weapon delivery

weapon delivery

[′wep·ən di‚liv·ə·rē]
(ordnance)
The total action required to locate the target, establish the necessary release conditions, and maintain guidance to the target if required; it includes the detection recognition and the acquisition of the target, and the weapon release and weapon guidance.
References in periodicals archive ?
Contract Awarded for The development and fielding of intelligence, surveillance, reconnaissance, and targeting systems to improve warfighter situational awareness and weapon delivery capabilities
Tejas has also successfully demonstrated weapon delivery capability during trials at Jamnagar and Jaisalmer, HAL officials said.
For his part, Secretary of State John Kerry also welcomed in a separate statement this, saying "this is also an important moment to take stock of what has been achieved: the removal of all declared chemicals; verification of the destruction of declared production, mixing, and filling equipment; verification of the destruction of all declared chemical weapon delivery vehicles, including missile warheads and aerial bombs; and diminishing the strategic threat posed by the Syrian chemical weapons program to our allies and partners in the region.
I'd like to ask her if she asked her Iranian hosts about the weapon delivery to the terror groups, and if she didn't ask, why not?
The pod provides laser ranging and designation to support weapon delivery, navigational functions, and recording and data-linking of generated imagery and data.
At the same time, all five legally recognised nuclear weapon states, China, France, Russia, the UK and the US are either deploying new nuclear weapon delivery systems or have announced programmes to do so, it added.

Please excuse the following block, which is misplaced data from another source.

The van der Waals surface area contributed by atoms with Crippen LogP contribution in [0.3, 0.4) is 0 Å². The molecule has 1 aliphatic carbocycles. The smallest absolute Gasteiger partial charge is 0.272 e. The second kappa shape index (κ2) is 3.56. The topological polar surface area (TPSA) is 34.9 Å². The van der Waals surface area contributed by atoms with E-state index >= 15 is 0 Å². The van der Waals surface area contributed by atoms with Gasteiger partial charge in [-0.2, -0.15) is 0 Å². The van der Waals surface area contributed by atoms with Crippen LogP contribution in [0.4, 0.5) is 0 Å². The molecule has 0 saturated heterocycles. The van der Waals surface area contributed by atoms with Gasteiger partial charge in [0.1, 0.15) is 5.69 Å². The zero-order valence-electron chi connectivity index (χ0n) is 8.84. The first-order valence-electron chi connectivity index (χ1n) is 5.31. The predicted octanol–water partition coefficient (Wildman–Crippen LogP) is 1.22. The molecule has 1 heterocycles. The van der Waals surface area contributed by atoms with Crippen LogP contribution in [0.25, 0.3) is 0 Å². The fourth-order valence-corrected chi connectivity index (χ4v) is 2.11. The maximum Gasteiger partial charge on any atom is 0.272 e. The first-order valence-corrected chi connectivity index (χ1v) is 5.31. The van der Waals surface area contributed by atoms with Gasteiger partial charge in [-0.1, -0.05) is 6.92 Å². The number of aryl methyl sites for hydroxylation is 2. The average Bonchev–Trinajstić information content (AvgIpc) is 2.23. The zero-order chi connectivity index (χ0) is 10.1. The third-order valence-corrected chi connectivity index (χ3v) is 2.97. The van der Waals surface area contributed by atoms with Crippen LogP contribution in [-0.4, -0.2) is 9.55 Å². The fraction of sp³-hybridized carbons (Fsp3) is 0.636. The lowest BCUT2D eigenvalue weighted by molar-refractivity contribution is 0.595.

The Security Council urged states to 'exercise vigilance' over the bank's activities abroad to avoid contributing to 'proliferation-sensitive nuclear activities, or to the development of nuclear weapon delivery systems.
reprocessing or heavy water-related activities or to the development of nuclear weapon delivery systems.
It will take the country a year to further enrich that uranium to the 90 percent required for a bomb and "another year to develop the kind of weapon delivery system to make it viable," Panetta said in an interview with ABC's "This Week" program.
Tehran would need a year to enrich it fully to produce a bomb and it would take "another year to develop the kind of weapon delivery system in order to make that viable", he said.
Thus, readers seeking a full history of aerial navigation and weapon delivery will be disappointed.
Interfacing seamlessly with the APG-79, ATFLIR recorded the impact of the weapons against two diverse targets, confirming simultaneous weapon delivery while providing post-impact bomb damage information.